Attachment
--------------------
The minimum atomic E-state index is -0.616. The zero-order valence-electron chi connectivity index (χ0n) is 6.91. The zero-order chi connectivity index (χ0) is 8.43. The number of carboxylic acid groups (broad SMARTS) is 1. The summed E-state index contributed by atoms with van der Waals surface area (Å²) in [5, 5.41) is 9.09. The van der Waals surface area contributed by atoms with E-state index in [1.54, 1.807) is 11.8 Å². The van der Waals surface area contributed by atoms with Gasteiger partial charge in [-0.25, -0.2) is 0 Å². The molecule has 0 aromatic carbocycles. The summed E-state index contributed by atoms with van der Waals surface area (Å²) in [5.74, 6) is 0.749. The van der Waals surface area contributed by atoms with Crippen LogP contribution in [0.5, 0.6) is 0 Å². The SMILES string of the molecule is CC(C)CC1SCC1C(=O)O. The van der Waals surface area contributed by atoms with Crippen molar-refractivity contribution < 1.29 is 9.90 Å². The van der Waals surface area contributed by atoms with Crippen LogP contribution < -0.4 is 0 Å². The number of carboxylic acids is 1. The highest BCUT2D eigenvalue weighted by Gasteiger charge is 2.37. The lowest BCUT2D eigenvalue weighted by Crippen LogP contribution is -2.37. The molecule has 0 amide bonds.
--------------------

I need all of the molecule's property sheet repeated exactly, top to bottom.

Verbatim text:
The minimum atomic E-state index is -0.616. The zero-order valence-electron chi connectivity index (χ0n) is 6.91. The zero-order chi connectivity index (χ0) is 8.43. The number of carboxylic acid groups (broad SMARTS) is 1. The summed E-state index contributed by atoms with van der Waals surface area (Å²) in [5, 5.41) is 9.09. The van der Waals surface area contributed by atoms with E-state index in [1.54, 1.807) is 11.8 Å². The van der Waals surface area contributed by atoms with Gasteiger partial charge in [-0.25, -0.2) is 0 Å². The molecule has 0 aromatic carbocycles. The summed E-state index contributed by atoms with van der Waals surface area (Å²) in [5.74, 6) is 0.749. The van der Waals surface area contributed by atoms with Crippen LogP contribution in [0.5, 0.6) is 0 Å². The SMILES string of the molecule is CC(C)CC1SCC1C(=O)O. The van der Waals surface area contributed by atoms with Crippen molar-refractivity contribution < 1.29 is 9.90 Å². The van der Waals surface area contributed by atoms with Crippen LogP contribution < -0.4 is 0 Å². The number of carboxylic acids is 1. The highest BCUT2D eigenvalue weighted by Gasteiger charge is 2.37. The lowest BCUT2D eigenvalue weighted by Crippen LogP contribution is -2.37. The molecule has 0 amide bonds.